4. In helping others to make spiritual progress, what words of Paul to the Galatians is it well to have in mind?
4 It is true that our helping one to put more time in the preaching of the good news may be one way of helping a member of the congregation to do more sowing with a view to the spirit. But it need not necessarily be so. It could even make one think he is making spiritual progress when he is in fact lacking in some more essential aspect of spiritual growth. So, in connection with spiritual growth it is well for the individual Christian and for the overseer to have in mind these further words from Paul’s letter to the Galatians: “For if anyone thinks he is something when he is nothing, he is deceiving his own mind. But let him prove what his own work is, and then he will have cause for exultation in regard to himself alone, and not in comparison with the other person. For each one will carry his own load.”—Gal. 6:3-5.
5. How were some Jewish Christians in Galatia ‘deceiving their own minds’ in the way they reasoned?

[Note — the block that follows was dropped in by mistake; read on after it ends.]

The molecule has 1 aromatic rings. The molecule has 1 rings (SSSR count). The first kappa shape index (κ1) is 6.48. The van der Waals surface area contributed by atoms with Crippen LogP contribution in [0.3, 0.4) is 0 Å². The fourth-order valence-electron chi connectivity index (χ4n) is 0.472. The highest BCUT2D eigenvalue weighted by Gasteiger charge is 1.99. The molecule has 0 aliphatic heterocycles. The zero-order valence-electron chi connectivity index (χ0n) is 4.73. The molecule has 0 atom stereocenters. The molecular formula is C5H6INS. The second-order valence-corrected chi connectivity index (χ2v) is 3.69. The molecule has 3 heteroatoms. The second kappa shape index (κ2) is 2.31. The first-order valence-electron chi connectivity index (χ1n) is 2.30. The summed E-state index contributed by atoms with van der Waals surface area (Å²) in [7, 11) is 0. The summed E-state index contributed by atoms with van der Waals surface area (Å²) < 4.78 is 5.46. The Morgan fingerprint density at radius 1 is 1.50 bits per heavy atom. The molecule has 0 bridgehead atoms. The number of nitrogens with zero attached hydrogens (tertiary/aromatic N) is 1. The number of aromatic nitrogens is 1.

5 Those Jewish Christians in the congregations in the province of Galatia who put great stock by their being circumcised were indeed ‘deceiving their own minds.’ Having once professed faith in Christ Jesus and his sacrifice as the means of salvation from sin and death, they were now ‘shoving aside the undeserved kindness of God.’ As Paul pointedly wrote to them: “If righteousness is through law, Christ actually died for nothing.” Their accepting such ideas was “senseless,” they were being brought “under evil influence.” So the apostle reasons with them: “After starting in spirit are you now being completed in flesh?” Impossible! Looking at things in a fleshly way could not complete them as spiritual men with everlasting life in view. They were considering themselves something when they were nothing. Their making comparisons on the basis of the flesh, preferring circumcision over uncircumcision, did not advance them ahead of their uncircumcised Christian brothers in growth toward spiritual maturity. To the contrary, because of such attitude their undergoing suffering for the name of Christ would be, in fact, to no purpose. They would fail to reap everlasting life, because of sowing with a view to the flesh instead of to the spirit.—Gal. 2:21; 3:1-4.